S was Diagnosed in 2003, when he was 3, with High functioning autism. Now he comes across as any other boy, makes jokes, plays games and watches spongebob. Its not apparent he has a difficulty so people either think he is naughtly, has odd ways, or do not take us seriously.
He is like any other boy...and he has autism.
E was born in 2005, and does not have autism. He acts in ways that I had no idea about, laughs at my jokes, acts like a clown, plays with toys and watches spongebob too.
He is like any other boy...just like his brother
This is my musings, experiances, and anything else as the mum of one son with autism, and one son without it. I hope it makes a difference.

Learning all over again

Its really quite strange, but I knew that my youngest son E, didn't have autism from the moment he was born!

He looked at me, that's it. No sixth sense or anything, he just looked at me. As the weeks and months progressed, it was obvious he didn't have autism, and it was a completely new concept for me to get my head around!

It still amazes me today at the things that my youngest does, things that most parents take for granted. I never took anything for granted with S, and things that children learn automatically, from copying/imitating/instinct, never happened, so I had to teach him. I never realised this until I had my youngest, who learned things on his own, then I realised that S didn't have that ability. (he was my first child so I didn't know any different)
S rarely looked at me as a baby/toddler, and when he was older he used to take me by the hand if he wanted something, I was a tool that he could use to obtain things, and then when he got what he needed, I was no longer necessary.
Sounds harsh I know, but that's how it was. There was no emotional attachment, unlike my youngest who looked at me, wanted cuddles, wanted to be with me and wanted to get things for himself, and would only resort to asking me to help him if he couldn't do It!

Even now my youngest wants me to sit with him, do things with him and It took a lot of getting used too! I was used to a child that wanted to be left on his own, didn't make a fuss, or the extreme was having to do strange things or drawing that used to last all day because he would do the same thing over and over again, tantrums because he didn't understand, it was extremes, one or the other, no in between.
I was also used to a child that couldn't speak until around the age of 4, that didn't ask questions, that wasn't interested in going out side to play, or interested in the world around him.

I didn't realise what I, or S to be honest, had missed out on in the early years. My youngest is always playing with toys, pretend playing, cuddling me (that was a new concept for me!) asking questions, trying to write, trying to read...the list is endless.

Having my first child with autism, then one without autism,has been difficult, its taken a long time to adjust to the differences and its been a steep learning curve because I didn't know what a child without autism did! I still ask my friends if E "should be doing this" because I don't know.
In a way its like having a first child and knowing nothing, and learning to be a parent all over again.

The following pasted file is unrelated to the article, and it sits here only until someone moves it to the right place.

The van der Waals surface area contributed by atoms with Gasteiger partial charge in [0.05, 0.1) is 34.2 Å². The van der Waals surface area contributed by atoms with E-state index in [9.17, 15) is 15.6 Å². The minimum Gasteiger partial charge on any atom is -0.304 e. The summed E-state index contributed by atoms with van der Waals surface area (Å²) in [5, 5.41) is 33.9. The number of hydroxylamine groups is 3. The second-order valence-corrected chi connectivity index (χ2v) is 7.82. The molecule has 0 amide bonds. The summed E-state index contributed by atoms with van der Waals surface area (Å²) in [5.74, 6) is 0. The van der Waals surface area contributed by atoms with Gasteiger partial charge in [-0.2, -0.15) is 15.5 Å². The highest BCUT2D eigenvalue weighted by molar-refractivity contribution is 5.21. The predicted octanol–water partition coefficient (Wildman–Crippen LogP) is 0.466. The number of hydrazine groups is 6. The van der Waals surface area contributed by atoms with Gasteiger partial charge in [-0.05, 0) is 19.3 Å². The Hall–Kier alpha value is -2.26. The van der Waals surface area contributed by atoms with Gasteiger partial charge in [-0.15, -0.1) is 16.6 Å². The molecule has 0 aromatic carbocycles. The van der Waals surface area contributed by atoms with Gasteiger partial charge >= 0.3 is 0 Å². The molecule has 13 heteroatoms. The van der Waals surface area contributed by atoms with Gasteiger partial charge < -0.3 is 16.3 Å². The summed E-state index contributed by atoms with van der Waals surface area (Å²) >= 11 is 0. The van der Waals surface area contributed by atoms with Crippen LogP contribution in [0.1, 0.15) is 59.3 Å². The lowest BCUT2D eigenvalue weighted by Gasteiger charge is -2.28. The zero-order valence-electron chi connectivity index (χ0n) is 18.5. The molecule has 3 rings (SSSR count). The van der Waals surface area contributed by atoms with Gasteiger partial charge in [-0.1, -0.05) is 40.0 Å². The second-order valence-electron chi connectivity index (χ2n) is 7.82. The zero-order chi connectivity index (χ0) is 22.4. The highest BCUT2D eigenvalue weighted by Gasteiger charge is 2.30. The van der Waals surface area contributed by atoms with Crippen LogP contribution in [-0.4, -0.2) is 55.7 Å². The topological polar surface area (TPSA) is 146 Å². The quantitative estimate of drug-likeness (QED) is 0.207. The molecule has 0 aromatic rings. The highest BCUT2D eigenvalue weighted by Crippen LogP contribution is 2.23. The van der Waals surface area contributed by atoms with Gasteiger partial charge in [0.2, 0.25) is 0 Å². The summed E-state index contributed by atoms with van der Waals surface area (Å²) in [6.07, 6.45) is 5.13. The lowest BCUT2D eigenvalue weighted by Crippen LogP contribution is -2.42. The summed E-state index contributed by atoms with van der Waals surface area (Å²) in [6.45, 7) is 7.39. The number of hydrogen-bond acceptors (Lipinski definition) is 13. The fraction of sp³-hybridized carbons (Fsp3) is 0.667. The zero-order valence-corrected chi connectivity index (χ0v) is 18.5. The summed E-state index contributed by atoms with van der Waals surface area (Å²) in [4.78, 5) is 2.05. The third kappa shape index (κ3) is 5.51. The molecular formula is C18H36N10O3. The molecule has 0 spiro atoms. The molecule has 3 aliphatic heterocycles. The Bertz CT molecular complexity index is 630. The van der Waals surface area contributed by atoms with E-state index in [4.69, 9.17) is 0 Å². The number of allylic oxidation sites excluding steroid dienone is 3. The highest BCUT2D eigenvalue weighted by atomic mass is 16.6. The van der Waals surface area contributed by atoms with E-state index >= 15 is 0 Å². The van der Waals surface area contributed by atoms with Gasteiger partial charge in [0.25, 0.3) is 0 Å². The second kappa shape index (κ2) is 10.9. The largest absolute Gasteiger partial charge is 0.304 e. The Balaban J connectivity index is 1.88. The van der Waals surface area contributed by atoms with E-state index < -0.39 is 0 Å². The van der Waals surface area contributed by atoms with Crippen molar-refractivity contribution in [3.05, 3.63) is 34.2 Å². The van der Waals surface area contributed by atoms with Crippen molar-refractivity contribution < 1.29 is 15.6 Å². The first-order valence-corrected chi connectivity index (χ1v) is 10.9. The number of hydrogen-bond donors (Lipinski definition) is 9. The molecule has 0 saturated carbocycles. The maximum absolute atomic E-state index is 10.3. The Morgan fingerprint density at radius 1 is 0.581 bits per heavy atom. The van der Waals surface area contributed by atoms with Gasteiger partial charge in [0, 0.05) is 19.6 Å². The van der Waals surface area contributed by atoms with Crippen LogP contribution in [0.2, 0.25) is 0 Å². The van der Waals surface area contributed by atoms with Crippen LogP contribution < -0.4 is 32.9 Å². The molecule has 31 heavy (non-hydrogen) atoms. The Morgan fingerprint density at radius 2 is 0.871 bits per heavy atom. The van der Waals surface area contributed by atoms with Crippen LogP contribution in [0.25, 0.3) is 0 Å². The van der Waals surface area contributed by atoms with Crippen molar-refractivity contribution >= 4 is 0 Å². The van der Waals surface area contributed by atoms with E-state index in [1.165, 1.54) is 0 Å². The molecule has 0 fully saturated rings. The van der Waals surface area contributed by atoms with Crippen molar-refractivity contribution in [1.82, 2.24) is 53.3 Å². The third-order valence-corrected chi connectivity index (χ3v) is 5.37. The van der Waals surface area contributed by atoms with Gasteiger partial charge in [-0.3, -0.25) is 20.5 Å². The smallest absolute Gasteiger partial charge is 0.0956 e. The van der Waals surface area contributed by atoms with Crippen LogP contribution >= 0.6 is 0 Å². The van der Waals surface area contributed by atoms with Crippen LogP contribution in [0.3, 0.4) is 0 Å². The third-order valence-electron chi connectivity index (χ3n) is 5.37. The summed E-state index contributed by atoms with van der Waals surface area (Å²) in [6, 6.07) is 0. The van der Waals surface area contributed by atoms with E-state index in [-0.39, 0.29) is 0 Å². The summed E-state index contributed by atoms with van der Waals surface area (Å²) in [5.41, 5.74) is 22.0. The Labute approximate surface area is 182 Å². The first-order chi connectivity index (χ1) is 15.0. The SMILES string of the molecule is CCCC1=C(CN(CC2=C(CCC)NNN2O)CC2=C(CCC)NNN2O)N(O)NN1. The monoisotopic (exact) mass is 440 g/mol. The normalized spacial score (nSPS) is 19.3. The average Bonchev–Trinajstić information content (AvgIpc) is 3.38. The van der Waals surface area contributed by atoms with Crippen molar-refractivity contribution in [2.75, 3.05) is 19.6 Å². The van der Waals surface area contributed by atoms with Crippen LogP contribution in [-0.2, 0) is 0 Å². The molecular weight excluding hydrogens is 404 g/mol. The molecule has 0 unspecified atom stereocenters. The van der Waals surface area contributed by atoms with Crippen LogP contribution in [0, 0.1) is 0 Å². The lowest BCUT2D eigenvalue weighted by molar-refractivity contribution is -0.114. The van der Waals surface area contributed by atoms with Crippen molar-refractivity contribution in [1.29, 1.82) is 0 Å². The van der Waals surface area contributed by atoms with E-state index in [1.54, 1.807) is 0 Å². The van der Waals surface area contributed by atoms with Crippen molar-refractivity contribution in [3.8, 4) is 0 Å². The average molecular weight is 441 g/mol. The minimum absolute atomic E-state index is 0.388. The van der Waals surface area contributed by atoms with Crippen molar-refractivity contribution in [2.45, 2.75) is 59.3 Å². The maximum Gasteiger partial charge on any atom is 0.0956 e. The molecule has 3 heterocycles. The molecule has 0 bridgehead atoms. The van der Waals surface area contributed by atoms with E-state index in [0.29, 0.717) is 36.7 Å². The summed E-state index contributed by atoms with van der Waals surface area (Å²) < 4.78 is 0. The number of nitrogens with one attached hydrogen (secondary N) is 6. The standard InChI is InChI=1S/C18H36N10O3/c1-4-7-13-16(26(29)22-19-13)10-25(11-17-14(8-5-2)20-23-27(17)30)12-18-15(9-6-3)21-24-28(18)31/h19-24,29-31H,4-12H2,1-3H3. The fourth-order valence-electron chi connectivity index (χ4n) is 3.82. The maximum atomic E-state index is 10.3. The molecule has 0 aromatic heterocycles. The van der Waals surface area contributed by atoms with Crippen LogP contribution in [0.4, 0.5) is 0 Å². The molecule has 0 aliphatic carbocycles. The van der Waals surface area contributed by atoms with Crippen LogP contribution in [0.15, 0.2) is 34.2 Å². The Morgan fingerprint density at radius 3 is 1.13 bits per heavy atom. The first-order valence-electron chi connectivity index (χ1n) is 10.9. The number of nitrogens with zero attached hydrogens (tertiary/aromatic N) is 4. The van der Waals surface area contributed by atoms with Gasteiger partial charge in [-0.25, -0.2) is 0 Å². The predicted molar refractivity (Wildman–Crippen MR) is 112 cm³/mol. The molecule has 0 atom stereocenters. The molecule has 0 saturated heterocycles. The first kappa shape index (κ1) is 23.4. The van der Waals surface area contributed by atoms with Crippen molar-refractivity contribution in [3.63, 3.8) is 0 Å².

ModernMom said...

It sounds like you have learned so much already. I would also hazzard a guess that by being so honest and open on your blog your are teaching countless others as you navigate the world!
Another great post.

clareybabble said...

This sounds quite similar to our situation. Although Little S hasn't been diagnosed with autism I've noticed huge differences between him and his sister. She is much more socialable and doesn't want to play on her own like S used to. I could leave him for hours if I wanted to! I also find everything she does so amazing, like babbling and chattering from an early age, whereas S didn't say much at all (although I would never change S for the world). I think it makes you appreciate the little things so much more.
I agree with Modern Mum that it sounds like you have learned so much already. Parenthood is one big learning curve for most parents and it sounds like you're coping brilliantly xx

SandyCalico said...

What a brilliant post. I guess you have an extreme example of how each child is different and special in their own way. xx

clareybabble said...

I've tagged you over at mine... x

clareybabble said...

I have tagged you (again, sorry!)for a very good cause over at my blog x

Anonymous said...

My son is 18, my daughter 15. One with, one without, just like you oldest with. So many parallels. I survived parenting him till he was an adult! He is even studying media and screen at diploma level. There is light at the end of the tunnel. Hang in there. I'm on twitter lissyvz, also blogspot, same tag.

Angelness said...

Hi this is Medenham from Twitter. I was impressed with your log. My son was diagnosed with being very low on the autistic spectrum (if at all, he had a test to see if he needs the test, which he will get in about a years time). He does have OCD and thats why they tested him for autism. So anyway I have put your blog on my favourites and when I go on my blog I will follow you.

Anonymous said...

I Work with children with Autism. I get so much out of my job, although hard at times. Glad to see this blog as so many people watched The Rain Man and lump all ASD people and children together.

The Spectrum is vast and will use this blog as further education for me.


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Im a full time single mum of 2 boys. My eldest son is 9 and has autism, my 4 year old does'nt! im studying creative writing with the ou, and i'm a sci fi geek...sorry!

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Thanks Clareybabble!

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